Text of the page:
- Don’t mandate trans employees to use certain bathrooms. No, never.
- If you want help in transitioning your bathrooms to be more inclusive, the Sylvia Rivera Law Project has a step by step toilet training guide for you! Accessible, comfortable, safe bathrooms. We all gotta use ‘em.
3. Use the pronouns people want you to use.
- If you dont know what pronouns someone uses, ask them.
- But when you do ask, drop the ‘preferred.’
- Just say, my pronouns are (what yours are). What are your pronouns?
4. Drop gender-related dresscodes. Today! Don’t tell people what gender to dress for. Do away with any dress codes that require people to dress for gender norms or are prescriptive in any way around gender.
5. Drop her/him and use THEY/THEM in everything, public-facing, or otherwise.
- Use gender-neutral language in public-facing materials.
- Use this Radical style guide for writing about transgender people
6. Not all trans people are non-binary, include language in surveys to include multiple gender identities and the option to fill in your own gender preference. Keep trans experience and sexuality separate – gender and sexuality are different.
The most ideal way to ask about gender and sexuality is to leave questions open-ended. Open-ended answer options allow people to chose their own language to describe themselves. For example:
- What is your gender? (open-ended)
- What is your sexuality? (open-ended)
If open-ended questions are not an option, here is some example language taken from a blog:
What is your gender? You can choose multiple options.
- Nonbinary or Genderqueer
- Different Identity*
- Decline to State
Options with an asterix should have a way to write in an answer.
7. Make sure IDs, badges, any public-facing information that include personal information, has everyone’s appropriate name and gender. Provide the third option of X, rather than the traditional, binary options of M/F. Yes, even in government jobs, you can do this!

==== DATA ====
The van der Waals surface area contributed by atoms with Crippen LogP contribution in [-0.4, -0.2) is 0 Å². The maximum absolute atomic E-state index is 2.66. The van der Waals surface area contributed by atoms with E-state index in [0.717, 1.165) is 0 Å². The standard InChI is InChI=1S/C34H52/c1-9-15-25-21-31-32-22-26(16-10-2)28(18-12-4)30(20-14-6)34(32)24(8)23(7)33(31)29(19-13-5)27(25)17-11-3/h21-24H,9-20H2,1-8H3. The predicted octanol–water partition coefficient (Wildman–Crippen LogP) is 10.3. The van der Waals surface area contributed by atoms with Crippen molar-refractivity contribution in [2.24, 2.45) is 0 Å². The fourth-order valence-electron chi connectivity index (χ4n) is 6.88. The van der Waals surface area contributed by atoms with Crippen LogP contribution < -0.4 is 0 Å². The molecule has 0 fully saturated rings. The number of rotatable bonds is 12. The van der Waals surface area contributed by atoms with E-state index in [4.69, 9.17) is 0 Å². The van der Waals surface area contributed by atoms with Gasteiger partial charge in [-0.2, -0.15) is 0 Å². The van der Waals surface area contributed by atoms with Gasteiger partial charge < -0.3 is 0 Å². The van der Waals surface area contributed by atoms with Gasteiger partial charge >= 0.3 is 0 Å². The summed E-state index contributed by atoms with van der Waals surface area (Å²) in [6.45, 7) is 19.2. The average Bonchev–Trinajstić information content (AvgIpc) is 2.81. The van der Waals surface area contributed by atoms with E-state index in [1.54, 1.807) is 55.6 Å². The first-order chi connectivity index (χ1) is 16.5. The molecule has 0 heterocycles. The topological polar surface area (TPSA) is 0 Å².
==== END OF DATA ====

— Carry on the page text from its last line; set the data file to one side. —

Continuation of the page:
Ideally, gender would be left off of badges and omitted from public-facing information to allow for people to be fluid, private, or unspecified. When this is not possible, ask people their preference.
8. Be a good ally. Guide others on pronoun usage. If you hear someone use the wrong pronouns for a colleague or friend, correct them.
- Charlie uses he/him pronouns
- Person says “Charlie went to see if SHE could adopt the cat ”
- Ally says “HE did. I hope he comes home with a new furry friend”
9. Include transgender training in your diversity, equity, inclusion training.
10. Be kind and a few ways to be careful of what you say.
- Don’t tell people “I never knew,’ or ‘you’d never be able to tell,’ or ‘you’d look less trans if..’
- Avoid language like ‘normal’ pronouns, biological, female-bodied, male-bodied, or saying things like ‘actually a man.’
- Don’t say ‘all women, including transwomen.’
- Don’t out people – just because someone is candid with you, doesn’t mean we’ve shared this with anyone else.
For Trans Day of Remembrance, we set aside time to hold space for those we lost to murder and to suicide. We remember Rita Hester a trans Black woman whose murder in 1998 sparked the first TDoR candlelight vigil in San Francsco. Rita Hester whose murder has never been solved. Rita Hester whose story is barely known, despite being murdered only 6 weeks after Matthew Sheppard.
Today, I encourage you to watch one of the most influential trans activists, Sylvia Rivera, in her brave 1973 speech at the gay pride rally in NYC.
Today, rather than only holding a day for mourning, let us imagine a future where we uplift transgender and gender non-conforming voices, tell trans* stories of the living. and create space for transgender heroes.